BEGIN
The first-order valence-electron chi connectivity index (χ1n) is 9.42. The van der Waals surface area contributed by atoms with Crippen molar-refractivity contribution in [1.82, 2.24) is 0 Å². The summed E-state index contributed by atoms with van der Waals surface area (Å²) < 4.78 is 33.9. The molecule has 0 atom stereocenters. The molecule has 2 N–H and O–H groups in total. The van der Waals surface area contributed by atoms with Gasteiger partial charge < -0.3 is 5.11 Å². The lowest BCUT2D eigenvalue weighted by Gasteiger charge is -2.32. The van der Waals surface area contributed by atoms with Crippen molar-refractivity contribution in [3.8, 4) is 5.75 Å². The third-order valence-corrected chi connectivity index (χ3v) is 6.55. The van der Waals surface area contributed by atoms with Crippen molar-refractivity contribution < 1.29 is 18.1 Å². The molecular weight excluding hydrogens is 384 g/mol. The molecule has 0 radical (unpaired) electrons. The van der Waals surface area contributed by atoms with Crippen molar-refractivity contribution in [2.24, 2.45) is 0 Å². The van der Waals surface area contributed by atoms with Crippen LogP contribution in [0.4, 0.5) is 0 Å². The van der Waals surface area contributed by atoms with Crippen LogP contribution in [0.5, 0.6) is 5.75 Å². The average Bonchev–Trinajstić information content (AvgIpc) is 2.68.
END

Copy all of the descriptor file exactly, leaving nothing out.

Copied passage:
The first-order valence-electron chi connectivity index (χ1n) is 9.42. The van der Waals surface area contributed by atoms with Crippen molar-refractivity contribution in [1.82, 2.24) is 0 Å². The summed E-state index contributed by atoms with van der Waals surface area (Å²) < 4.78 is 33.9. The molecule has 0 atom stereocenters. The molecule has 2 N–H and O–H groups in total. The van der Waals surface area contributed by atoms with Gasteiger partial charge < -0.3 is 5.11 Å². The lowest BCUT2D eigenvalue weighted by Gasteiger charge is -2.32. The van der Waals surface area contributed by atoms with Crippen molar-refractivity contribution in [3.8, 4) is 5.75 Å². The third-order valence-corrected chi connectivity index (χ3v) is 6.55. The van der Waals surface area contributed by atoms with Crippen molar-refractivity contribution < 1.29 is 18.1 Å². The molecular weight excluding hydrogens is 384 g/mol. The molecule has 0 radical (unpaired) electrons. The van der Waals surface area contributed by atoms with Crippen molar-refractivity contribution in [2.24, 2.45) is 0 Å². The van der Waals surface area contributed by atoms with Crippen LogP contribution in [0.4, 0.5) is 0 Å². The van der Waals surface area contributed by atoms with Crippen LogP contribution in [0.5, 0.6) is 5.75 Å². The average Bonchev–Trinajstić information content (AvgIpc) is 2.68.